Wednesday, 26 April 2017

One God, Two Cups

If you want a headache then, so long as you are not a theist, a good destination is Craig-Land.  I was able to carry out a long meandering discussion on the nature of “objective moral values” over a period of more than three months and, while a little frustrating at times, this discussion was reasonably stable – we knew what we are talking about and we pretty much stayed on track.  Not so in another thread on the “Ontological Argument”, which took off a few weeks later.

My claim in this thread, a thread that I initiated, was that Craig continues on a cheat in the modal logic version Ontological Argument that is initially committed by Plantinga and I posed the questions: “Are there people who are seriously persuaded by this argument?  Surely some of you have worked out that something is not quite right in it?”

This claim attracted the attention of self-described logicians who wanted to prove to me that Plantinga’s BS5 is actually a logically valid argument.  Because this was not precisely what I was saying (remember I was claiming that Plantinga and Craig were cheating, not that the argument was not "a logically valid argument"), I claimed that this was a diversion and that, eventually, the argument broke down into counter claims of playing the “pea-and-cup game” - involving switches between claims of (in)validity and claims of (un)soundness.

There is some similarity between this discussion and that on “objective moral values” given that my theist opponents were trying to limit the discussion to a question of the “logical validity” of a specific theorem, namely BS5, (and they wanted to define that as meaning “internally consistent”, rather than applicable in the context in which it was being used) and were trying to avoid discussing whether the modal logic version Ontological Argument as a whole was “sound”.

I thought that I might share two things that stood out to me in these discussions, noting that these were “logicians” and thus apparently sophisticated theists.

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If I was presenting an argument about something as important as the existence of a god is to theists, I would be concerned if I could easily replace “god exists” with “my car is green” and I could logically show that my car is green when it is, in actual fact, blue.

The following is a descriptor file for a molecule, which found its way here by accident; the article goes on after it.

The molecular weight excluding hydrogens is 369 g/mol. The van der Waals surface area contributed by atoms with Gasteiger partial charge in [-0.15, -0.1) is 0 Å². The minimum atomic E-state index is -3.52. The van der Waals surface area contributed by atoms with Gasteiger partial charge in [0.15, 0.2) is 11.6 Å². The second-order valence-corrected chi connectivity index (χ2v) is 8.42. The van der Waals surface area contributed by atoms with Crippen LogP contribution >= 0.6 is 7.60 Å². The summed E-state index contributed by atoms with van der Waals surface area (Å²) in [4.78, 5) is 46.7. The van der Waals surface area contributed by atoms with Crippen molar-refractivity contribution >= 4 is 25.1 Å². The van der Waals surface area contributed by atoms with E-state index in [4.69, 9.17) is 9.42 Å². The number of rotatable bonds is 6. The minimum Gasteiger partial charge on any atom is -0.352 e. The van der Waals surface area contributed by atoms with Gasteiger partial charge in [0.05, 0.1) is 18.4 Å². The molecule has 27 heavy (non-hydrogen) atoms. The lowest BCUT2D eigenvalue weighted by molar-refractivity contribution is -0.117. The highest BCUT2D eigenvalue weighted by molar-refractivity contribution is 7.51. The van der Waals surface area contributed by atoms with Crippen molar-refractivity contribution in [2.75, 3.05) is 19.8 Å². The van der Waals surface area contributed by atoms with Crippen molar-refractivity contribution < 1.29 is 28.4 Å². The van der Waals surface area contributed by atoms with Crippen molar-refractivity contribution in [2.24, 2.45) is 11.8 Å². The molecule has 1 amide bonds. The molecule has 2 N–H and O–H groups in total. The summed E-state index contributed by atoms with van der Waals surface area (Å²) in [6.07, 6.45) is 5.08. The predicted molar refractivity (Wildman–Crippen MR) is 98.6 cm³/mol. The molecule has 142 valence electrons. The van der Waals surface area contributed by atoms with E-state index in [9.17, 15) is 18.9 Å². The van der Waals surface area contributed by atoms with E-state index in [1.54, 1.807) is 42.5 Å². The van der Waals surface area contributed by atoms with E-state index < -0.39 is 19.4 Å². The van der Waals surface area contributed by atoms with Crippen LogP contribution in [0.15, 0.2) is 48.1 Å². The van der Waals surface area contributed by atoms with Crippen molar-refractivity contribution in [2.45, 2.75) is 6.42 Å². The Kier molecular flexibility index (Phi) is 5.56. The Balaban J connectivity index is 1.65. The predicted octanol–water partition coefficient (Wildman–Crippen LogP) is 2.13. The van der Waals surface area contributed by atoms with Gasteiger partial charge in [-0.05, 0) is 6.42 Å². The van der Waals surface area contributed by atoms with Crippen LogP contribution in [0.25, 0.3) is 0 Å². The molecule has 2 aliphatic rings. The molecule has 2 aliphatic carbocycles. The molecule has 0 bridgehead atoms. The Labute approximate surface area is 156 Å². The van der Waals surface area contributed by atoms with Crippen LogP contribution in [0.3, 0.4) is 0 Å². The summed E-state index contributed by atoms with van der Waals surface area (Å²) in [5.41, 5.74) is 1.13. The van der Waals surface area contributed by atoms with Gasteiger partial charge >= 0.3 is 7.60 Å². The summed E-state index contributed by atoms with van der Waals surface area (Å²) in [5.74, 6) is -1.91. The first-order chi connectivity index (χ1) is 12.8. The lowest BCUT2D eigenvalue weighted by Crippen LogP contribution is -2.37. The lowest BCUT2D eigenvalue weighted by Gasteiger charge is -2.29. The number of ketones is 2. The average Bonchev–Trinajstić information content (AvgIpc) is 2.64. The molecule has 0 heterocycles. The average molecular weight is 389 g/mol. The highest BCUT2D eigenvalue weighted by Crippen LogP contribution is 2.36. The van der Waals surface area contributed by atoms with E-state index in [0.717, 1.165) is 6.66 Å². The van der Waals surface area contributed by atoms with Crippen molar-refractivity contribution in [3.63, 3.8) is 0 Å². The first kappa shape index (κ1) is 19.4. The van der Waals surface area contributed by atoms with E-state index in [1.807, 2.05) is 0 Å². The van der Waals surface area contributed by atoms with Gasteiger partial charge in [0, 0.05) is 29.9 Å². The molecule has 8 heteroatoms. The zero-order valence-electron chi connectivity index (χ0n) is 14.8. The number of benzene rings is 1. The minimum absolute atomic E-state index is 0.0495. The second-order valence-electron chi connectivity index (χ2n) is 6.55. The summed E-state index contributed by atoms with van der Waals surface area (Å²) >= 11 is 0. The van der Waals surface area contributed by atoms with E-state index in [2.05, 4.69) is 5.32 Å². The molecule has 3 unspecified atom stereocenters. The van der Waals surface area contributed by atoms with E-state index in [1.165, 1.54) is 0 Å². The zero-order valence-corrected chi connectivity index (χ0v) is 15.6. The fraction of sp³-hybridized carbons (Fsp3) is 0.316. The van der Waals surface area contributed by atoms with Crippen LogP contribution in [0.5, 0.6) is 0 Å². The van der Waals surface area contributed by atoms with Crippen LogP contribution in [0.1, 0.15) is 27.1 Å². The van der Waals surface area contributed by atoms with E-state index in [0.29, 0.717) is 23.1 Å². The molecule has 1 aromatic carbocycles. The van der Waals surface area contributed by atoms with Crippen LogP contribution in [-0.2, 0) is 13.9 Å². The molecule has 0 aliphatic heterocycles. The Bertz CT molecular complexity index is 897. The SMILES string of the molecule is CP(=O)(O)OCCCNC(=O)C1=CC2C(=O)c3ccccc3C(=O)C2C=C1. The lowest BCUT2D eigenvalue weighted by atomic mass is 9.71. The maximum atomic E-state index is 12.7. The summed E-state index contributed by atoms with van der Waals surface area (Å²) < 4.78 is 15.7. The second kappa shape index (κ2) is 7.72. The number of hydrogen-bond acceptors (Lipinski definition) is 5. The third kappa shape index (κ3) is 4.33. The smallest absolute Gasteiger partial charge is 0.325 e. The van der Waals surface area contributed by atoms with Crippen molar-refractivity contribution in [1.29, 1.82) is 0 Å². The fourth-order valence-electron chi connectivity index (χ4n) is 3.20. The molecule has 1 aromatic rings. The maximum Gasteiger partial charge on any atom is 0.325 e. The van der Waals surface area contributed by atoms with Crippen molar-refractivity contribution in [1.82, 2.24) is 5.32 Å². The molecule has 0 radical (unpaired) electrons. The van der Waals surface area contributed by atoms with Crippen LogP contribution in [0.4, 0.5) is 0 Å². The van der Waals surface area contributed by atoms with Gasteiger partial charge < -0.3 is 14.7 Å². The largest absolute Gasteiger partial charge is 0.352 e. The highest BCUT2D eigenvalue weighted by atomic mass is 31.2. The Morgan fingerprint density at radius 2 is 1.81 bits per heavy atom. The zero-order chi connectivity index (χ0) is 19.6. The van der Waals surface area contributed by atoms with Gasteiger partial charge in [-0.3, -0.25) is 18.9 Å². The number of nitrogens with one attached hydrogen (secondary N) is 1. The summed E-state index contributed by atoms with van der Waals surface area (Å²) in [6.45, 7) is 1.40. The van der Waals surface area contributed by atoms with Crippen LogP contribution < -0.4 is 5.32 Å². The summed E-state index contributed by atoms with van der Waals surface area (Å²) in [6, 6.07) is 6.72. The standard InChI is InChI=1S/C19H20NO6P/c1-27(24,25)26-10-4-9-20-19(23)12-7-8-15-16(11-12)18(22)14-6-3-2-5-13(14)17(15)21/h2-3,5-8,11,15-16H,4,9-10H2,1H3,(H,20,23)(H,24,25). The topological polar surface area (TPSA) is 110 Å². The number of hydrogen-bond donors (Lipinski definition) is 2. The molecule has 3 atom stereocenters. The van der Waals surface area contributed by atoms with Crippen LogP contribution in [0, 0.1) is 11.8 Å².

Admittedly, in the excitement of finding an apparently brilliant argument to show that my car is green (when it's not), I might initially fail to notice that I can prove whatever the hell I wanted to prove with this argument (for example, one of the sophisticated theists used BS5 to prove that I don’t exist which, under the circumstances, I didn’t find threatening in the least).  But once it was pointed out that I could “prove” logically that I was the world’s best Morris dancer as easily as I could prove something that I actually wanted to prove, for example that spanking (as defined by my buddy, LNC) is bad, then as a rational person I would become very wary of such an argument.

Not so the sophisticated theist.  Instead, the sophisticated theist will zero in on the internal consistency of BS5 and ignore the fact that their argument (which makes use of BS5) is unsound.  This sounds like intellectual dishonesty to me, but I suppose theists are rarely accused of being intellectual.

Interestingly enough, I got challenged a couple of times on whether I was a logician, as if I wasn’t welcome to point out the fact that BS5 can be used to prove that the moon is made of green cheese when one so desires.  The reason I find it unnecessary to be a logician is that when Craig has presented this argument, he hasn’t carefully checked his audience to ensure that they are all logicians.  If he’s willing to present his argument to non-logicians, then I don’t see why non-logicians should be prevented from pointing out that an argument that relies on BS5 is bollocks (after all, the argument might work perfectly in a logician’s ivory tower and fail miserably when brought out into the real world).

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The second thing I noticed was a far more obvious case of intellectual dishonesty.  During my three weeks of discussion, the more coherent theist involved seemed to be cpdavey24.  This positive assessment of mine might be due to the halo effect given that he noted a few times that he didn’t consider Plantinga’s Ontological Argument to be particularly good.  However, the halo was tarnished somewhat by his last post.

From as early as reply #24 in our exchange, cpdavey24 began to admit that perhaps Plantinga’s and Craig’s arguments might not be good (“But look, I never said Plantinga’s or Craig’s OA was a good argument.”)  He maintained this position of strategic neutrality in replies #38, #56, #82, #117 (two mentions) and #120 (a staggering six mentions).  When I replied to #120, applauding him for effectively arguing my point, I quoted all six instances: